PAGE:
IN FOCUS6-8 min read

What do low interest rates mean for how you structure your wealth?

In a world of low interest rates, how you structure your wealth becomes all the more important. 


Our interest rate outlook suggests that, over the medium-term, we could be facing a period of returns slightly lower than our long-term base case – making it more challenging to stay ahead of inflation. What this means for you will depend on the usual factors we consider when developing a financial plan, including your time horizon and objectives. There are three key areas to think about.

1. Managing risk

Investment risk can take a variety of forms. Most obviously, there is the risk of seeing the value of your capital decline. But the risk of investments not keeping pace with inflation – and losing value in real terms – should not be underestimated. The latter risk is perhaps greatest for more cautious investors, who could see a larger share of their return undermined in a lower interest rate environment. A pre-disposition towards “safer” assets such as government bonds, rather than higher risk assets such as equities,  arguably makes their portfolios more vulnerable to inflation. Based on the current outlook, inflation will inflict a loss of purchasing power on a bond portfolio in a relatively short period of time. For example, a UK five-year gilt currently offers an annualised return of under 0.5% – compared to market expectations of UK inflation above 2% over the next five years.

Over the longer-term, of course, inflation can be far more  damaging. One well known example is the 1992 legal case of Nestle Vs Natwest Bank. At issue was a portfolio that had been invested entirely in low-risk bonds since the early 1920s in order to “protect the capital interest” of the longer-term beneficiaries. The real value of the fund was drastically eroded by inflation. It may appear counter-intuitive, but a low-risk portfolio can in fact pose more risk to lifestyle in the long term than an apparently riskier one.

2. Structuring your wealth for a “total return”

Where investors are able to tolerate a sufficient level of investment risk, we advocate a total return approach, targeting attractive returns from a combination of capital growth and income. Placing constraints on a portfolio by requiring a minimum level of yield can reduce the overall return. Where a regular drawdown from the portfolio is required to support lifestyle, we would recommend it be funded using this combination of capital appreciation and yield.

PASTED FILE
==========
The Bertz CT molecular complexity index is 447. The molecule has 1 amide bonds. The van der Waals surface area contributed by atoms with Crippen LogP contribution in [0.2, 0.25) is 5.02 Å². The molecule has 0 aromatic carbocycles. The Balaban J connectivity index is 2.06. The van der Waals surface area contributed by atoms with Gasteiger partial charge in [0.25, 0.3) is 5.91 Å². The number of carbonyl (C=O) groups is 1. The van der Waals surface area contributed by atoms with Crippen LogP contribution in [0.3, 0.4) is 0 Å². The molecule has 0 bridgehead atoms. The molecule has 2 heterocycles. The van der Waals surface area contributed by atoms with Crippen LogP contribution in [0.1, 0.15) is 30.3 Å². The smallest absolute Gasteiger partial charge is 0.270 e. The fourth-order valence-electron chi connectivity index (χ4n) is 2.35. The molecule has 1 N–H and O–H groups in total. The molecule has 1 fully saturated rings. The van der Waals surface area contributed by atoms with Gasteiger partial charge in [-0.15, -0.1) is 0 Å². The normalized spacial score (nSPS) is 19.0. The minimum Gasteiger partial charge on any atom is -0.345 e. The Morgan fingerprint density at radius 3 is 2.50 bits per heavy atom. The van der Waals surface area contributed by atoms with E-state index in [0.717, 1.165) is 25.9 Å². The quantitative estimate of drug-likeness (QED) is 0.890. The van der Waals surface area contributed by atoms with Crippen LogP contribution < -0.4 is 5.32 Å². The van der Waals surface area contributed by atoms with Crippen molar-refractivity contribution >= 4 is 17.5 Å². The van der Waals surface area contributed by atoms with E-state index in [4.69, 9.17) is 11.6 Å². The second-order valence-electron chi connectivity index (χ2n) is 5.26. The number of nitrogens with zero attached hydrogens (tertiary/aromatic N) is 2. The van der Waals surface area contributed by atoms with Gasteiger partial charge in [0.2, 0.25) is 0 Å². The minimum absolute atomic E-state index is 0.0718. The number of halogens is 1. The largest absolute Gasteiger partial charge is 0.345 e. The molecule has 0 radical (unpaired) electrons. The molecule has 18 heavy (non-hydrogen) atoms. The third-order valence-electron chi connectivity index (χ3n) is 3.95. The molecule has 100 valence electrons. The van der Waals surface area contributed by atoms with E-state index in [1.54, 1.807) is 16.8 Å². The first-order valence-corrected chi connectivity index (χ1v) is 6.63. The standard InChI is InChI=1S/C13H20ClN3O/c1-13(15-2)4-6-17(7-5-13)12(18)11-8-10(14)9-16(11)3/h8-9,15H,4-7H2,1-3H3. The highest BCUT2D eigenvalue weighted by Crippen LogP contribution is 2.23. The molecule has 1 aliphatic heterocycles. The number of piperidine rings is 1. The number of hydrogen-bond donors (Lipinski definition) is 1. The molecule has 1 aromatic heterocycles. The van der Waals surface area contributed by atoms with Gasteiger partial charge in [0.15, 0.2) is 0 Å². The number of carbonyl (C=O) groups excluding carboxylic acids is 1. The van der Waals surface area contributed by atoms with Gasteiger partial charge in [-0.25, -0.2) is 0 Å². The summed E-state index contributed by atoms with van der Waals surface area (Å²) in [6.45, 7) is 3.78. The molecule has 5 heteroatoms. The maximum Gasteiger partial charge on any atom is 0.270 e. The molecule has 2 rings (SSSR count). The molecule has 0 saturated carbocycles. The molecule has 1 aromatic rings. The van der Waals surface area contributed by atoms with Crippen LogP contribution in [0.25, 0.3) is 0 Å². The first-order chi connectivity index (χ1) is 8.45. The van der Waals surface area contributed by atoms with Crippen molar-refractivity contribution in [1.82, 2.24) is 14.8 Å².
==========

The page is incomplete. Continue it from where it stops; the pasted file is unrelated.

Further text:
A total return approach provides us with the flexibility to take advantage of the themes outlined above, many of which we would expect to generate a greater share of returns from capital appreciation. Fast-growing technology companies, for instance, will always tend to prioritise investing in their businesses over returning capital to shareholders through a dividend. A total return approach also provides us with more flexibility to invest in diversifying assets, such as gold, which may offer no income at all.

Depending on the structure in which investments are held, this approach could have tax implications. For UK investors, pensions and ISAs are agnostic about the form the return takes as neither trading gains, dividends or interest payments are subject to tax within the ‘wrapper’. Distributions are taxed (or not) under rules governing that particular structure.

Even in a taxable environment, there are still tax-efficient options. For example, our range of Portfolio Funds, where a fully diversified portfolio of investments is held within a single fund, can provide valuable tax deferral as trading gains are not subject to tax until fund units are actually sold. This “gross roll-up” helps boost returns over the long-term. Income is still taxable when it is distributed, usually in the form of a dividend.